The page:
Caleb wore Eli’s shoes on Sunday. We couldn’t find his, so since it was past time to leave for service, I just grabbed Eli’s shoes that we had, sort of, tucked in our closet - not put away, but just sort of separated from the general shoe closet that we have downstairs at the door. I could sense he wasn’t quite comfortable with wearing them, and I, too, felt a little twinge of something sad when he put them on. Not sure why since he has been wearing Eli’s jeans, pants, shirts, underwear, and has even worn the special socks that only Eli wore. Caleb has grown a bit in the last year, and is now as big as Eli was when he was diagnosed. When Eli started treatment at just turning 7, he was Caleb’s size at almost 10. But, he grew less than an inch from the time he was diagnosed until his death at age 12, and though his weight fluctuated, he gained no more than 8 pounds since original diagnosis. I didn’t buy hardly any clothes for Eli over the last six years, save a t-shirt here and there for fun, or maybe a warmer coat. But he didn't out grow any, his activity didn’t destroy any, and realistically I knew he
would not need any more than what he had. So, the clothes that we have of his are very much his. Still, Caleb wearing the most general of the hand-me downs hasn’t been a big deal, until we faced the shoes.
Today, December 28th, is the sixth anniversary of the last day our family was ignorant of childhood cancer. I went about this day six years ago continuing to clean up Christmas because Eli finally felt well enough to open Santa’s gifts after being too sick on Christmas Day, the past Sunday. Maybe he had finally turned a corner from that nasty “virus” that had kept him sick off and on since the first of October, I thought. But, on that day, in the blissful state of ignorance, I was mostly concerned with getting the kids dressed back in their
Sunday clothes for a picture since Eli was unable to go to church and take the picture on Christmas Day. You’ll notice Caleb without shoes, which I’m sure is because wrestling a three-year-old Caleb for shoes just for a picture was not worth it. Eli’s excitement to be asked to stop playing - notice the Hot Wheels in his hand - with gifts he was finally able to open, and put on his Sunday clothes for no more than five minutes for a picture is obvious. (He is wearing the same Sunday shoes in this picture as the ones I asked Caleb to wear this past Sunday) The girls taking care of themselves in order for this to be quick is evident by Abbey’s twisted tights, and also me not noticing the twisted tights a sign that I was trying to rush the picture due to the subjects’ discontent. So, we took this picture, not on Christmas Day, not on a Sunday after church because the kids had on their best, not because it was convenient, but because Eli was finally up.
It’s been a busy time for us since Eli’s birthday efforts with the Boys&Girls Club earlier this month.
Straight from that “event”, Eli’s foundation cranked up to close out the year. A small part, but fun part of our foundation’s work is to collect Santa letters as part of the Macy’s Department store campaign by which it donates $1 for every letter to the Make-A-Wish Foundation. We don’t have a Macy’s locally, so last year we started a collection program involving schools and businesses with a goal of collecting 10,000 letters. Thanks to our community, we put mailboxes in all the local schools, and collected 9,753 letters. We drove those letters to the Macy’s in Birmingham last week, and continued that trip over to Augusta, Georgia, to deliver a check to Dr. Johnson from Eli’s Block Party Childhood Cancer Foundation for $20,000. It’s a drop in the proverbial bucket, but I am so proud of it because I know what it took to raise it, and I am confident as to where every hard-fought cent of it is going. We are just three years in as an official 501c3, starting with $100 and nothing more in the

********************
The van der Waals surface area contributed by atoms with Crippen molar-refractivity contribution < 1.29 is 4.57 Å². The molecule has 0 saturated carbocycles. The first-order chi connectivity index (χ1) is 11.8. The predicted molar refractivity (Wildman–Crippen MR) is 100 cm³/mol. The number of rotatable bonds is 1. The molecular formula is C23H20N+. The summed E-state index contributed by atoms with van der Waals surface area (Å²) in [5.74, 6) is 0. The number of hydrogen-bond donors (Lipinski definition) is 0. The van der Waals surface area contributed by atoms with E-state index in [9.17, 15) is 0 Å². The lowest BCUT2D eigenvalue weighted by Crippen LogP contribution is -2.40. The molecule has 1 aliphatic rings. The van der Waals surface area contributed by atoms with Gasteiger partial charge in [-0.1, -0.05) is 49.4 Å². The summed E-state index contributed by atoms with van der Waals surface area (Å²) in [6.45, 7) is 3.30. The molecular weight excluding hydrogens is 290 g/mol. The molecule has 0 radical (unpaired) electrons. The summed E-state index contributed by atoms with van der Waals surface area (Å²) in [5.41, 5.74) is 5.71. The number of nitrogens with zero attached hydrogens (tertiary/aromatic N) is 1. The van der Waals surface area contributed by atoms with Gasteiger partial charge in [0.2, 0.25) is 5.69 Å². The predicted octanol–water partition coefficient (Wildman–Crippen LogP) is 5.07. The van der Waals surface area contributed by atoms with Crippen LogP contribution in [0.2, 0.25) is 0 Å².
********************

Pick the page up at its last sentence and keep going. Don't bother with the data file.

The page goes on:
bank or in the garage. We are growing as an organization, initiation by fire most of the time because we are learning as we go and we are all
volunteers. Nevertheless, we continue to get our name out there, continue to add the right people in the right places, continue to need the right people in the right places, continue to need more of what it takes to be successful and increase funding for childhood cancer. So, I’m excited for what we can do in 2018 to continue Eli’s fight against this monster.
After dropping off the check to Dr. Johnson, we took a day extra before coming home for Christmas and drove to Myrtle Beach, South Carolina. It’s not the trip I had hoped to take the kids on, but it was fun even though it was just a day. Still the hole was and is painful and obvious.
Though the kids talk about Eli easily, often saying “Oh, wow, Eli would have loved that,” or “Eli would have said….”, something Sunday morning gave Caleb pause when I handed him Eli’s shoes. Something about him, as precious as he is, putting on Eli’s shoes made us both a little uneasy. He didn’t say anything exactly, but when I got them out, he just said, “You want me to wear Eli’s shoes?”
Though I am a sentimental person, I am practical about sentimentality. Just as none of the other clothes or toys that Caleb has been wearing or playing with were favorites or expensive, these shoes were not favorites, nor were they expensive. So, what was it about Eli’s shoes.
Shoes are richly representational, of course, and one can’t help but think of the journey that the feet that wore the shoes traveled. Caleb couldn’t verbalize it, but I almost think he felt unworthy. I said, “Sure buddy. They’re just shoes.” But, he knew they weren’t “just shoes.” And, I knew, they weren’t “just shoes.”
Still, not a day goes by that I am not thankful for your support and interest in Eli, our family, and childhood cancer.